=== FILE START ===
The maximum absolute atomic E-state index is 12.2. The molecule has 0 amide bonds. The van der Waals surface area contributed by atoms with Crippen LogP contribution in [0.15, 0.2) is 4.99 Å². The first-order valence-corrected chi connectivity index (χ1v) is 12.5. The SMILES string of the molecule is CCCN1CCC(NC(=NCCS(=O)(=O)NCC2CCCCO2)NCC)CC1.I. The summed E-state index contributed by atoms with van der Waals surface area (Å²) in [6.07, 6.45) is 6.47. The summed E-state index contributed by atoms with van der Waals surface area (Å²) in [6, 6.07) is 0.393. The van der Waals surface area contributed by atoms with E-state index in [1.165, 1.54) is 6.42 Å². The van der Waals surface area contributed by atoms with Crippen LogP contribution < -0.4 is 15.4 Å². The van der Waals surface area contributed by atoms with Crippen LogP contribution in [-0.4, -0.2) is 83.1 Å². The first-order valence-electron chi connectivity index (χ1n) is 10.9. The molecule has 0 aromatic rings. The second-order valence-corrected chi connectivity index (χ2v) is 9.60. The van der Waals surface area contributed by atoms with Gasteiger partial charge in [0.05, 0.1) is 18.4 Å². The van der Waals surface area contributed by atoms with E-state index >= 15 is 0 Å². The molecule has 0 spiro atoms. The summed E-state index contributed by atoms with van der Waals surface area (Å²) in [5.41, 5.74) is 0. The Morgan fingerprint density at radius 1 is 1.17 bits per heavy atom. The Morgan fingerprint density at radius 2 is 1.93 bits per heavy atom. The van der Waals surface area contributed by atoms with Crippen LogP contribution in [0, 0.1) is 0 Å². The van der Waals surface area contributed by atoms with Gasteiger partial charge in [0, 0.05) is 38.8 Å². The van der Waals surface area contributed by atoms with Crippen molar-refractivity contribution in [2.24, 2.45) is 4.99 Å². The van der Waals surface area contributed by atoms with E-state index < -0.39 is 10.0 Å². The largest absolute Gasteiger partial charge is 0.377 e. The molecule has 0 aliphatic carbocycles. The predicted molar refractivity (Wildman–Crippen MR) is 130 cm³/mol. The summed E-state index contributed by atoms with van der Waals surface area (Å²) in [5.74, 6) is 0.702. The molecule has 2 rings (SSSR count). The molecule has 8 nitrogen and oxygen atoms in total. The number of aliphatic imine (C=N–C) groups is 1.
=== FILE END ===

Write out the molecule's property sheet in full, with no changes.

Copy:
The maximum absolute atomic E-state index is 12.2. The molecule has 0 amide bonds. The van der Waals surface area contributed by atoms with Crippen LogP contribution in [0.15, 0.2) is 4.99 Å². The first-order valence-corrected chi connectivity index (χ1v) is 12.5. The SMILES string of the molecule is CCCN1CCC(NC(=NCCS(=O)(=O)NCC2CCCCO2)NCC)CC1.I. The summed E-state index contributed by atoms with van der Waals surface area (Å²) in [6.07, 6.45) is 6.47. The summed E-state index contributed by atoms with van der Waals surface area (Å²) in [6, 6.07) is 0.393. The van der Waals surface area contributed by atoms with E-state index in [1.165, 1.54) is 6.42 Å². The van der Waals surface area contributed by atoms with Crippen LogP contribution < -0.4 is 15.4 Å². The van der Waals surface area contributed by atoms with Crippen LogP contribution in [-0.4, -0.2) is 83.1 Å². The first-order valence-electron chi connectivity index (χ1n) is 10.9. The molecule has 0 aromatic rings. The second-order valence-corrected chi connectivity index (χ2v) is 9.60. The van der Waals surface area contributed by atoms with Gasteiger partial charge in [0.05, 0.1) is 18.4 Å². The van der Waals surface area contributed by atoms with E-state index >= 15 is 0 Å². The molecule has 0 spiro atoms. The summed E-state index contributed by atoms with van der Waals surface area (Å²) in [5.41, 5.74) is 0. The Morgan fingerprint density at radius 1 is 1.17 bits per heavy atom. The Morgan fingerprint density at radius 2 is 1.93 bits per heavy atom. The van der Waals surface area contributed by atoms with Crippen LogP contribution in [0, 0.1) is 0 Å². The van der Waals surface area contributed by atoms with Gasteiger partial charge in [0, 0.05) is 38.8 Å². The van der Waals surface area contributed by atoms with Crippen molar-refractivity contribution in [2.24, 2.45) is 4.99 Å². The van der Waals surface area contributed by atoms with E-state index < -0.39 is 10.0 Å². The largest absolute Gasteiger partial charge is 0.377 e. The molecule has 0 aliphatic carbocycles. The predicted molar refractivity (Wildman–Crippen MR) is 130 cm³/mol. The summed E-state index contributed by atoms with van der Waals surface area (Å²) in [5.74, 6) is 0.702. The molecule has 2 rings (SSSR count). The molecule has 8 nitrogen and oxygen atoms in total. The number of aliphatic imine (C=N–C) groups is 1.